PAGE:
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Sepsis in Nursing Homes

Septicemia, more commonly called sepsis, occurs when a person develops a bacterial infection in their bloodstream. Symptoms of septicemia include fevers, chills, loss of appetite, rapid respiration, or an irregular heartbeat.

In a healthy person, white blood cells will normally remove bacteria from the body’s blood, but when an unusually large amount of bacteria is present they can become overwhelmed, resulting in the person developing septicemia. This will often occur in conjunction with the development of a serious infection in another part of the body such as infections of the skin or the respiratory or gastrointestinal systems. Sepsis may also correlate with meningitis (an infection in the nervous system), and in advanced cases can lead to infections in the brain or heart, often resulting in death.

One of the most common points of infection that may develop into septicemia is the skin. The skin acts as the major barrier to both bacteria and viruses, and when a cut, surgical incision, or other open wound allows a bacterial infection to enter the body and develop it can result in sepsis. Injuries that could develop into sepsis don’t just include those caused by accidents: surgical sites, insertion points for intravenous lines, medication ports, and places where the skin has broken down like decubitus ulcers, skin grafts, and bed sores are prone to developing sepsis as well, particularly if not properly managed by medical personnel. Because of this it is particularly important in a nursing home or other long term care facility for steps to be taken to monitor the skin for signs of bedsores, and actively taking measures to prevent them from developing.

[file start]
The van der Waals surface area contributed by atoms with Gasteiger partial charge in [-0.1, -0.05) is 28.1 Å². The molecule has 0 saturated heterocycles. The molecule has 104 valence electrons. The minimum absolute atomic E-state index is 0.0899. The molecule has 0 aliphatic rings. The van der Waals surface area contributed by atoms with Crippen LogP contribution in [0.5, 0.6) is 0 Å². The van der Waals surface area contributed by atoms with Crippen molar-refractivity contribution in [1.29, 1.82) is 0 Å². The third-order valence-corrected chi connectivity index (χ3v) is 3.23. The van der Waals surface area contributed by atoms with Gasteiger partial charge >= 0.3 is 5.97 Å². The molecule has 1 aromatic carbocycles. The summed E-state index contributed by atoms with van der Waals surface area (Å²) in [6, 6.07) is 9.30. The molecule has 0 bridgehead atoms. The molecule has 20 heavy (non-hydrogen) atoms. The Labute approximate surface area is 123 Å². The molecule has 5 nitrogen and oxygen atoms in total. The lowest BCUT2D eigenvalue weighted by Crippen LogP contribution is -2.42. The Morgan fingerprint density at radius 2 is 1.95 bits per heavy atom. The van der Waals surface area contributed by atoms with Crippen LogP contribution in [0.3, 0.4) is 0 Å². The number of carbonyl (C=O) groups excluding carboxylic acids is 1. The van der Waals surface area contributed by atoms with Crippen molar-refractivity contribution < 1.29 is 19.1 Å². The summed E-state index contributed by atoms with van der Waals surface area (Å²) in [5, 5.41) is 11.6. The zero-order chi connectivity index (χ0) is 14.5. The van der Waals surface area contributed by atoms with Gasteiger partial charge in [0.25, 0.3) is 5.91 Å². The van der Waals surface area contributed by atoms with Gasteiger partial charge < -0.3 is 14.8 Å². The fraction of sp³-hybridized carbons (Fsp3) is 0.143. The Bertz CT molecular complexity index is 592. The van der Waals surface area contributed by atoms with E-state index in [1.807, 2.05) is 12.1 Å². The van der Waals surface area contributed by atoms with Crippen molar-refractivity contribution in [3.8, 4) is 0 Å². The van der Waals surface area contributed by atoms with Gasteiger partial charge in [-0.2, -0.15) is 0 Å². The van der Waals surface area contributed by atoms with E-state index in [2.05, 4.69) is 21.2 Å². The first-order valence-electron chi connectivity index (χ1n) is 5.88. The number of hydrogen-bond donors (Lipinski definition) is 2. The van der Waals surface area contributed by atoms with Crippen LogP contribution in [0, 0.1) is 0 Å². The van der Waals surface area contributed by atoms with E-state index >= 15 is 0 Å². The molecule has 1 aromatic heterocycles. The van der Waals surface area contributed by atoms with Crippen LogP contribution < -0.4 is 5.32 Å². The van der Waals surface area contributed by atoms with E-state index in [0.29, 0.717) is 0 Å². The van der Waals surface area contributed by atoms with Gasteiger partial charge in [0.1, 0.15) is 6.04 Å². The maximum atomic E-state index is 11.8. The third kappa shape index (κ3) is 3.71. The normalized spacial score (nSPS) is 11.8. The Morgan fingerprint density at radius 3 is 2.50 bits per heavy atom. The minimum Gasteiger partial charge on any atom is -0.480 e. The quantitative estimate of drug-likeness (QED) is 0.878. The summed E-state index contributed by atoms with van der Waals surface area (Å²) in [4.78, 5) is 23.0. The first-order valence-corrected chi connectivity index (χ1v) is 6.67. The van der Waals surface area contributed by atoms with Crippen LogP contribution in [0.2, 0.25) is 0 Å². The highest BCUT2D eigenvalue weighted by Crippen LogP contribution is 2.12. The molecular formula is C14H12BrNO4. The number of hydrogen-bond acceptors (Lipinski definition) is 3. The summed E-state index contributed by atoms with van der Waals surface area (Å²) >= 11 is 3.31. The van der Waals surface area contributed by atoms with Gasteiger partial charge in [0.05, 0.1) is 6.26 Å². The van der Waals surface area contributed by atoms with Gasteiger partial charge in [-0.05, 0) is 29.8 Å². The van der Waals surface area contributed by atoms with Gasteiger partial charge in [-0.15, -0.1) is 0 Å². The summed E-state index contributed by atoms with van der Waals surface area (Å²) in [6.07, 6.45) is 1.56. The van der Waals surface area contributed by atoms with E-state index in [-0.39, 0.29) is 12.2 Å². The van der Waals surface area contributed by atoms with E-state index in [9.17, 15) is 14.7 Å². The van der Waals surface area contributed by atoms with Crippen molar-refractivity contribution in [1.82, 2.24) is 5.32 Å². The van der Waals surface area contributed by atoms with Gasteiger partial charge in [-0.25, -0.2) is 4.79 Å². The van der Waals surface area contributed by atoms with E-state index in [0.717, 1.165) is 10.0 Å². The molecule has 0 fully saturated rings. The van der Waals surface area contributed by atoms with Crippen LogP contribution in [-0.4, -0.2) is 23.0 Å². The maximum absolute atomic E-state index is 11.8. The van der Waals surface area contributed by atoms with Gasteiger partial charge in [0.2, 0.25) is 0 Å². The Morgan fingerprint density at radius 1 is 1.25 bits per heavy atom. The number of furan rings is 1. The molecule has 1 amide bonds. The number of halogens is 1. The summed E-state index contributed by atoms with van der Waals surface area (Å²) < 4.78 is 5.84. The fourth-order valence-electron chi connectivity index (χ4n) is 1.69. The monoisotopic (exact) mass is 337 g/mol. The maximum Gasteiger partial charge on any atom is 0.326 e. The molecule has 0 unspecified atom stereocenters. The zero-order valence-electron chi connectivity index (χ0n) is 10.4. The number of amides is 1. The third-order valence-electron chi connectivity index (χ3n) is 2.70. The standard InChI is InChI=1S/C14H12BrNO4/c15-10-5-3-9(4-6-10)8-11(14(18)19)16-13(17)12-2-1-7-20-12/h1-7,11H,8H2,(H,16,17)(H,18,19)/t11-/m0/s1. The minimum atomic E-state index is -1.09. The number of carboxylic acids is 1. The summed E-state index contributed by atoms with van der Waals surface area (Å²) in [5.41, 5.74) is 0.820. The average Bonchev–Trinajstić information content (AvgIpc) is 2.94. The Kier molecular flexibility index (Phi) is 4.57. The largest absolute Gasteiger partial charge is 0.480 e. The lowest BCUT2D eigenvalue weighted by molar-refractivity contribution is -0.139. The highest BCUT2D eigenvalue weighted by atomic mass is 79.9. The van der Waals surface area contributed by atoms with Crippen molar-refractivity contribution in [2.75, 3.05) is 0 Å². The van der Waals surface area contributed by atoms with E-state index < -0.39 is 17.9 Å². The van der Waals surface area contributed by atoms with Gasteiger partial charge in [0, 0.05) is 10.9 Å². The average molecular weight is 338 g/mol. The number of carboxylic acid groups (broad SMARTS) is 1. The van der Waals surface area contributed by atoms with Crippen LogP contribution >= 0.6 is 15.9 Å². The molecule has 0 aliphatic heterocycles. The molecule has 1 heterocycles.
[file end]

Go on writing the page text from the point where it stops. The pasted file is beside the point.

If a patient develops sepsis due to being improperly or negligently treated or monitored in a clinical setting the medical personnel tasked with caring for the patient can often be held liable for it. Developing septicemia can kill patients that would have made a full recovery from their original medical complaints or injuries. And, due to the development of a variety of different strains of highly drug resistant bacterial strains in hospital settings, cases of septicemia have become much harder to treat than they have been in the past, making it even more critical that medical staff act with the proper methods and levels of care when treating patients.

When pursuing a wrongful death suit originating in a case of septicemia, the plaintiff must demonstrate that the victim’s death was due to the sepsis, and that it was contracted due to the negligence of, or improper treatment by, the medical staff responsible for the victim’s care.



for the death of a 72-year-old woman who suffered pressure ulcers, malnutrition, dehydration and sepsis while residing at the facility.



for the family of a 69-year-old resident who died as a result of developing numerous pressure ulcers, a sepsis infection, and suffering dehydration while under the facility’s care.

Contact Levin & Perconti

If you believe that a loved one has developed septicemia in a hospital or extended care facility because of negligence or improper treatment administered by the medical professionals responsible for their treatment in Chicago or the greater Illinois area, it is important that you take action quickly. Contact the expert attorneys at Levin & Perconti today, online or by telephone at 877-374-1417 or 312-332-2872 to schedule a free consultation with an attorney.